We don’t know much about Joel but his words to the elders and priests (for example, 1:2 & 1:9) likely mean he was not a member of either of these groups. And, of course, that’s OK. The word of the Lord came to Joel (1:1) and, so, we know him as prophet. Joel looks back on the destruction of Jerusalem and toward the coming Day of the Lord, which will be a day of destruction for his enemies but a time of restoration and abundance for his people, all consistent with God’s covenant faithfulness: “You shall eat in plenty and be satisfied, and praise the name of the Lord your God, who has dealt wondrously with you. And my people shall never again be put to shame. You shall know that I am in the midst of Israel, and that I am the Lord your God and there is none else” (2:26-27).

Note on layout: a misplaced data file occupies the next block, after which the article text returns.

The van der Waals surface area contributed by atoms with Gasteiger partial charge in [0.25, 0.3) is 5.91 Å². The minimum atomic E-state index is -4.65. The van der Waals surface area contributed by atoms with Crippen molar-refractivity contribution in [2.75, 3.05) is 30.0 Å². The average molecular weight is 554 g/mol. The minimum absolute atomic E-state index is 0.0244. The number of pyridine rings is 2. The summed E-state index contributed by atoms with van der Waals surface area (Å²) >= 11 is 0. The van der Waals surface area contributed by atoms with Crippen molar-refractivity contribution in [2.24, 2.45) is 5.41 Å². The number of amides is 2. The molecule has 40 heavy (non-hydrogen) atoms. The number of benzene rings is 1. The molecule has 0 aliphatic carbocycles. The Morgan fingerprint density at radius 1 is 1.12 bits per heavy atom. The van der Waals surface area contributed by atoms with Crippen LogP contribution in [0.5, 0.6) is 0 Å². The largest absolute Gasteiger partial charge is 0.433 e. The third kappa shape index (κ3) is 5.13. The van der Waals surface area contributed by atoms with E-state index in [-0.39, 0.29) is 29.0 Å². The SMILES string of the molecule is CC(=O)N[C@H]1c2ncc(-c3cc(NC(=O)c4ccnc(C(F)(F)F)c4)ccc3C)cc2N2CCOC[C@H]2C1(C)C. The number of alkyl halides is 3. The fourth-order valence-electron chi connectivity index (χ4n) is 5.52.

Not only for Israel are the promises but for God’s people from all nations: “And it shall come to pass afterward, that I will pour out my Spirit on all flesh. . . . And it shall come to pass that everyone who calls on the name of the Lord shall be saved” (2:28,32). In his sermon on the day of Pentecost, Peter understood this fulfillment to have taken place as the gospel was preached to more and more: “This is what was uttered through the prophet Joel: ‘And in the last days it shall be, God declares, that I will pour out my Spirit on all flesh . . . And it shall come to pass that everyone who calls upon the name of the Lord shall be saved’” (Acts 2:16-17, 21). With Israel, the nations sing:
Glad shalt thou be, with blessing crowned,
with joy and peace thou shalt abound;
yea, love with thee shall make his home
until thou see God's kingdom come.
He shall forgive thy sins untold:
remember thou his love of old;
walk in his way, his word adore,
and keep his truth for evermore. -- Robert Bridges (1899)